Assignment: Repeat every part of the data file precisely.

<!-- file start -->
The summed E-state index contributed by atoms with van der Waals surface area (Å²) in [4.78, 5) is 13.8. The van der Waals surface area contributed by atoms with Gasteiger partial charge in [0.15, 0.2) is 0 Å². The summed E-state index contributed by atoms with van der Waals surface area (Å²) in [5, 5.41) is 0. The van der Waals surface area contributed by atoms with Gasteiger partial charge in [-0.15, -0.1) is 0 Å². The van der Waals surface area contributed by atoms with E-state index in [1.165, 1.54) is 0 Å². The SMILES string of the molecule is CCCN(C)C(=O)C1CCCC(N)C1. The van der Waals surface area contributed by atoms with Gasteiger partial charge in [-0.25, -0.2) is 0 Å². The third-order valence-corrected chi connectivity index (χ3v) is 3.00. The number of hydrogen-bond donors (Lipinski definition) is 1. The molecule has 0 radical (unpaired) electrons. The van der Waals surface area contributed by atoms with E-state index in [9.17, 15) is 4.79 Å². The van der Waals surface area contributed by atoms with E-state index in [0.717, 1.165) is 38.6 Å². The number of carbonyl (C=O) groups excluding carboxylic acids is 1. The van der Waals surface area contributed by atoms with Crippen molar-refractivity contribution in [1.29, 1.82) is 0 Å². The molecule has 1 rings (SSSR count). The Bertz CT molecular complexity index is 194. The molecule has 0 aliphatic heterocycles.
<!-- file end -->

The summed E-state index contributed by atoms with van der Waals surface area (Å²) in [4.78, 5) is 13.8. The van der Waals surface area contributed by atoms with Gasteiger partial charge in [0.15, 0.2) is 0 Å². The summed E-state index contributed by atoms with van der Waals surface area (Å²) in [5, 5.41) is 0. The van der Waals surface area contributed by atoms with Gasteiger partial charge in [-0.15, -0.1) is 0 Å². The van der Waals surface area contributed by atoms with E-state index in [1.165, 1.54) is 0 Å². The SMILES string of the molecule is CCCN(C)C(=O)C1CCCC(N)C1. The van der Waals surface area contributed by atoms with Gasteiger partial charge in [-0.25, -0.2) is 0 Å². The third-order valence-corrected chi connectivity index (χ3v) is 3.00. The number of hydrogen-bond donors (Lipinski definition) is 1. The molecule has 0 radical (unpaired) electrons. The van der Waals surface area contributed by atoms with E-state index in [9.17, 15) is 4.79 Å². The van der Waals surface area contributed by atoms with E-state index in [0.717, 1.165) is 38.6 Å². The number of carbonyl (C=O) groups excluding carboxylic acids is 1. The van der Waals surface area contributed by atoms with Crippen molar-refractivity contribution in [1.29, 1.82) is 0 Å². The molecule has 1 rings (SSSR count). The Bertz CT molecular complexity index is 194. The molecule has 0 aliphatic heterocycles.